Hot Careers for Five Jewish Baltimoreans
Where will they be five years from now?
Written By Rochelle Eisenberg
Chad and Evan Birenbaum
Shoe Entrepreneurs, 100 Styles & Running
Chad Birenbaum, 31, has a gift with design; his brother, Evan, 27, understands the business side of things. It is this confluence of skills that has these two brothers, graduates of Owings Mills High and Pikesville High, respectively, literally running full speed ahead with their two-year-old company, 100 Styles & Running.
It’s a “sneaker” company, sort of. The brothers manufacture and sell “rubber-soled” shoes, yet shoes that have “style.” A “hybrid dress shoe and sneaker,” says Chad.
Already their product has fans––WSA Magazine, the international publication dedicated to the material development of the performance wear market, picked the Birenbaum’s “Dylan” footwear as a “hot trend” for spring 2008.
Headquartered in Owings Mills, the company has a staff of 15, manufacturing operations in China and a satellite office in West Hollywood, Calif. In just a short time span, they have placed their shoes in a number of what Chad calls “A+ sneaker boutiques,” throughout the country and in Japan.
“It is a labor of love. Everything Chad and I design is for Chad and I. We try to design around individuals, not the masses,” says Evan.
Ever wonder who wrote the music on your favorite movie trailers…the background sounds behind television’s promo spots?
Would you ever guess that it could be your next-door neighbor or your former schoolmate?
Stuart Hart, a 1985 graduate of Pikesville High, is one of the founders behind Selectracks, a full-service Baltimore-based music company that provides catalogue and custom production music.
He, along with partner Steven Stern (who works out of the company’s Los Angeles office) and a bevy of free-lance composers, write music that is used by the nation’s leading studios and television networks.
Selectracks boasts a music library of approximately 90 CDs for use in the industry, including advertising. They also write custom music and work closely with companies in 12 foreign markets to provide music for their clients.
Some of their credits include the trailers for “Monster House,” “Clerks 2” and, most recently, “Beouwolf.” And, promo spots for the NBC comedy, “Chuck.”
“I hear our stuff, I estimate, 10 times a week,” says Mr. Hart.
Artist, Alesina Design
Who says garbage doesn’t possess aesthetic qualities? Take one look at local artist and industrial designer Inna Alesina’s designs to understand how everyday trash can be transformed into works of incredible beauty.
There is the multi-functional rocking stool, ottoman, magazine rack or base for a coffee table constructed from paper pulp egg crates;... the wall storage shelving system made of recycled cardboard mailing tubes and organic finishes. After you are done, in 10 to 20 years, put it back in the compost,” she says.
Her environmentally-friendly designs reflect her philosophy that instead of creating more “stuff,” it makes more sense to find beauty in what already is out there. Her works have been featured in a number of national publications, from Metropolitan Home to Bon Appetit.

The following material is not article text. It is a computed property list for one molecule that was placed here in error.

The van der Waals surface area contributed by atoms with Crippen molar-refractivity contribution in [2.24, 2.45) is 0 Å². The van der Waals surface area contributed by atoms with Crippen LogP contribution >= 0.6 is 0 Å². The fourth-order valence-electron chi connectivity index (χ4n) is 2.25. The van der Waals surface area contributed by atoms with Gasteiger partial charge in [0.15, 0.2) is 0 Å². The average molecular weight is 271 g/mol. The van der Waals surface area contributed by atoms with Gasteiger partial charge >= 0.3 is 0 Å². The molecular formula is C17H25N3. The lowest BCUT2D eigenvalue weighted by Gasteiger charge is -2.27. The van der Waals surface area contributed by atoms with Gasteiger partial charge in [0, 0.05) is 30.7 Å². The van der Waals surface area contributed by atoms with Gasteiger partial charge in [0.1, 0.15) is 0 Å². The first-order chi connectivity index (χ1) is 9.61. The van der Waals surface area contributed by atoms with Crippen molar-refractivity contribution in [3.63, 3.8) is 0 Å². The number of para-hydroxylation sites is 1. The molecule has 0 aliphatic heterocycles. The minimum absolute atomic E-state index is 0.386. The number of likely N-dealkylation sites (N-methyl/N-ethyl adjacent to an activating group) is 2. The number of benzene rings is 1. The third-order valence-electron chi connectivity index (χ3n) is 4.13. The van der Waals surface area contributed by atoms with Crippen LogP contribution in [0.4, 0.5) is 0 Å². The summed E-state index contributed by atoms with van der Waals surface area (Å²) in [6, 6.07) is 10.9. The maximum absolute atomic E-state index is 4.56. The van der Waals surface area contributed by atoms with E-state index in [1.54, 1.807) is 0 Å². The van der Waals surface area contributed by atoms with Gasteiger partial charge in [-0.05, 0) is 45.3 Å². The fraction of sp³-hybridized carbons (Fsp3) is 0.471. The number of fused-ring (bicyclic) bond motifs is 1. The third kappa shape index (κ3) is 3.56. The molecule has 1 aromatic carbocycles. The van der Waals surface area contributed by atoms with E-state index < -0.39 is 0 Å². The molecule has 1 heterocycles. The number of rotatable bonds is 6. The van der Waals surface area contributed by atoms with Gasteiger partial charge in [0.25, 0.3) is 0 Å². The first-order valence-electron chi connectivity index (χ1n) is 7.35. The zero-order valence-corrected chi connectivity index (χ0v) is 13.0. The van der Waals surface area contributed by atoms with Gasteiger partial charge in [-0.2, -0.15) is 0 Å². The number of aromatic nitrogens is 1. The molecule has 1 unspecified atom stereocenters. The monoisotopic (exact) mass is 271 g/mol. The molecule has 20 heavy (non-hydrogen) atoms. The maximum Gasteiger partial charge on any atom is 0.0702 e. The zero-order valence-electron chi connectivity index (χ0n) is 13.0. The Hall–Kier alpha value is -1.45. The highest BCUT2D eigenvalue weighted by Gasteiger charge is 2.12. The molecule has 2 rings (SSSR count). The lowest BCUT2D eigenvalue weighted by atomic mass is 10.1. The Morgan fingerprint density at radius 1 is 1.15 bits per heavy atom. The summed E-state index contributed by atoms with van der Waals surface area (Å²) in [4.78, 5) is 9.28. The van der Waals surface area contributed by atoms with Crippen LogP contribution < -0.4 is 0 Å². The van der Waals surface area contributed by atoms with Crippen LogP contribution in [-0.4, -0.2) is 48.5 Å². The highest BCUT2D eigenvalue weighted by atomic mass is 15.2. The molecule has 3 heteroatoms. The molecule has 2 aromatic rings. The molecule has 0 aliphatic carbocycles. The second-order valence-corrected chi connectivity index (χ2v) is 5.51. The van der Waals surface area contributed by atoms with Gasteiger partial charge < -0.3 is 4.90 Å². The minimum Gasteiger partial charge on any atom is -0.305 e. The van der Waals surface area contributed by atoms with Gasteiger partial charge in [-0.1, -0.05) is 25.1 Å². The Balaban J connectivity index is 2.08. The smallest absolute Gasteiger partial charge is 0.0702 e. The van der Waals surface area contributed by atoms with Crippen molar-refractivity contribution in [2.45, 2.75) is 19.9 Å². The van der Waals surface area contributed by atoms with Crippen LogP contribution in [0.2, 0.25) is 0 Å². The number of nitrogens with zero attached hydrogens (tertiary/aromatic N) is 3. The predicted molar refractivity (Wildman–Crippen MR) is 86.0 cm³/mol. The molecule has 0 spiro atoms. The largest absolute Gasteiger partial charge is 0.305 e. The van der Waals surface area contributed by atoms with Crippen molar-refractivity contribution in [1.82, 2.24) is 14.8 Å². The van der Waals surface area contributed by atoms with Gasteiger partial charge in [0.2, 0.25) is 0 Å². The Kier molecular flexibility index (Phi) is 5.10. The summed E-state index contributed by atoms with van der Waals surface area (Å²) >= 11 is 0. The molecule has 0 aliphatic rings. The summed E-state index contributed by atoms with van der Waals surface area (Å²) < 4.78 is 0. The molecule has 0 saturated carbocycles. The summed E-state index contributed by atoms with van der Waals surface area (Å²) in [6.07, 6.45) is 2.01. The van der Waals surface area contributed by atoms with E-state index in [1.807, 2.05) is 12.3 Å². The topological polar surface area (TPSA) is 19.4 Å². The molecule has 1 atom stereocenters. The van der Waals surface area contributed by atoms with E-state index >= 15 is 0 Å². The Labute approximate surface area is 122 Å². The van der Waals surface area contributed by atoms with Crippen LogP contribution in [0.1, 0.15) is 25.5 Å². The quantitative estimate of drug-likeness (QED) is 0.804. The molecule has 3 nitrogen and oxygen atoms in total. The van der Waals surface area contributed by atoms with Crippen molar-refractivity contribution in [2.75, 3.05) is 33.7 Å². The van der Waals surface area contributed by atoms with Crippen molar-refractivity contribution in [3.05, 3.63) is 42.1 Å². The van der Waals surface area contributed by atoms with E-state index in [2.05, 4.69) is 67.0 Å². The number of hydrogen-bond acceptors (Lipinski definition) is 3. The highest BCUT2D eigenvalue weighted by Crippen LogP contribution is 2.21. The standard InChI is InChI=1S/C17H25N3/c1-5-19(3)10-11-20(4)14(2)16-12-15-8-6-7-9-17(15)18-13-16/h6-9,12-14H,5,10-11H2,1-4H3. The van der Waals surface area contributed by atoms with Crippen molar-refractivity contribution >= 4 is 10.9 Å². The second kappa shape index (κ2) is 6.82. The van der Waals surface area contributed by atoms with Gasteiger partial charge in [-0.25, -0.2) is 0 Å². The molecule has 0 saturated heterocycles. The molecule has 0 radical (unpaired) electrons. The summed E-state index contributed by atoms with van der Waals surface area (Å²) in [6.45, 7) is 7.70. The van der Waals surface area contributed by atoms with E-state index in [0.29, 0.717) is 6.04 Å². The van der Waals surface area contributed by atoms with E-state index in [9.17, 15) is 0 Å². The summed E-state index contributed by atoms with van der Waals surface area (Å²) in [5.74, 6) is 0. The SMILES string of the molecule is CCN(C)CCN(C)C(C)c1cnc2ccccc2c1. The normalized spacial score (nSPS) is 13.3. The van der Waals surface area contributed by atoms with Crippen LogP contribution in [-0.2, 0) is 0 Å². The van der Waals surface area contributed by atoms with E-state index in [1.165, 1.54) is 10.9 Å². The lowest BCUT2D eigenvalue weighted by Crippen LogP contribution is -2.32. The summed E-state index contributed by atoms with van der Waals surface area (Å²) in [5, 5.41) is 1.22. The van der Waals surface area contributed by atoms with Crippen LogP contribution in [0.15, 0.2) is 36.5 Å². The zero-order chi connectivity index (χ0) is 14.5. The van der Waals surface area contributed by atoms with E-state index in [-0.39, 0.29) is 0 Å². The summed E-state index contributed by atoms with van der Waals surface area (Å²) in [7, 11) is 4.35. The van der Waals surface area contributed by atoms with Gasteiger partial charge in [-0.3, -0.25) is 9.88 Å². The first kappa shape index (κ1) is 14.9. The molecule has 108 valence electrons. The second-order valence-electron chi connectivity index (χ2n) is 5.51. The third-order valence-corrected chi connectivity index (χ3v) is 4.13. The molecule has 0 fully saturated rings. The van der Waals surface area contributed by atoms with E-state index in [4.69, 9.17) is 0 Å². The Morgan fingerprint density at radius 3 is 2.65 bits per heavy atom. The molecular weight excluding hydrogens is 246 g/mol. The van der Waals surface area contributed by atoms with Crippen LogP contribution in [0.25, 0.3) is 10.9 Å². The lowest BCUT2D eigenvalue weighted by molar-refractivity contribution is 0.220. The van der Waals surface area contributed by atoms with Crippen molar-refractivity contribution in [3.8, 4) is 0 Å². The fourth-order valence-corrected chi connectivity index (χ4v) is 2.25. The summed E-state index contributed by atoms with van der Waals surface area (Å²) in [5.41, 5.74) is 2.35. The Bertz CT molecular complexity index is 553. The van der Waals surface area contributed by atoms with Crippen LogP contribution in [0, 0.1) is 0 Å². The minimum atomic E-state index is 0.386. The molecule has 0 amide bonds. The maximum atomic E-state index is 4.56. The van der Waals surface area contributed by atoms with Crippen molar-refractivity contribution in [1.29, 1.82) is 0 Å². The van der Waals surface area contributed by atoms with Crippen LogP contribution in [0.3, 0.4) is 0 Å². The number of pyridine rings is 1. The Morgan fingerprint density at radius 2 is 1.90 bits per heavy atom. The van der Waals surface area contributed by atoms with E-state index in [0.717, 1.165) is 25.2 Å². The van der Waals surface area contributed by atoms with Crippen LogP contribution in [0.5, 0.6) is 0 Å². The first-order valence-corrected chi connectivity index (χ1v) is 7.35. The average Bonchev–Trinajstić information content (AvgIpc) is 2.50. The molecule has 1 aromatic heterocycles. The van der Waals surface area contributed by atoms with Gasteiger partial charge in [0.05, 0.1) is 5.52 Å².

This Owings Mills resident, who once lived in New York City, says her art was inspired by the “trash” that she saw when walking along those city streets.
As for her next project, she is currently collaborating on a book, “Designing with Materials,” with Ellen Lupton, former design curator at Cooper-Hewitt National Design Museum.
The resemblance is uncanny. With his big, curly crop of hair and his loud, animated voice, Alex Hooper could easily be mistaken for Chris Farley or Jack Black. That’s not a bad comparison for this former Carver Center for Arts and Technology student who hopes to succeed in the acting profession.
Already, this 22-year-old has seen signs of success. Just last month, Mr. Hooper wrapped up a small role in a new film, “Homecoming,” starring former “The O.C.” star Mischa Barton. He plays Joblanski, best friend of the lead character in the movie, a movie he describes as a “teenager girl version of ëMisery.’”
One can say that this youngster has acting in his genes. His grandmother, Vivienne Shub, is an actress who has appeared in several major films and television shows. Yet, Mr. Hooper is not one who likes to take the traditional route. He dropped out of high school for four months, although he eventually graduated and refused to take the SATs––”I’m morally opposed to them.”
Still, this young man seems poised for the big time. He has been told he has been cast in another major feature film, the title of which he can’t reveal quite yet. Stay tuned.
It’s only been a little over 10 years since Pikesville resident Andrew Razumovsky arrived in Baltimore from the former Soviet Union with only $237 and six bags to his name.
Today, this former identity expert with the U.S. Department of Homeland Security is co-founder of safeTspace, a unique internet safety company to protect kids. He, along with his two partners, are about to approach the country’s major social networking sites in their crusade to protect youth against potential adult predators.
SafeTspace is the first company to use biometric technology and in-person validation to protect children from unwanted adult solicitation on the internet. Parents register their son or daughter at the safeTspace portal and receive a parental consent form. They take the form and their child to an enrollment partner ñ for example, a local retailer or bank. The child is registered using biometric technology and receives his own personal identification number. When they log onto a social network site, if they only communicate with individuals with a safeTspace number, they can be assured that there are no adult predators in their midst.
Mr. Razumovsky believes his technology will “create a safe area within the social networking sites ...a safe harbor for children”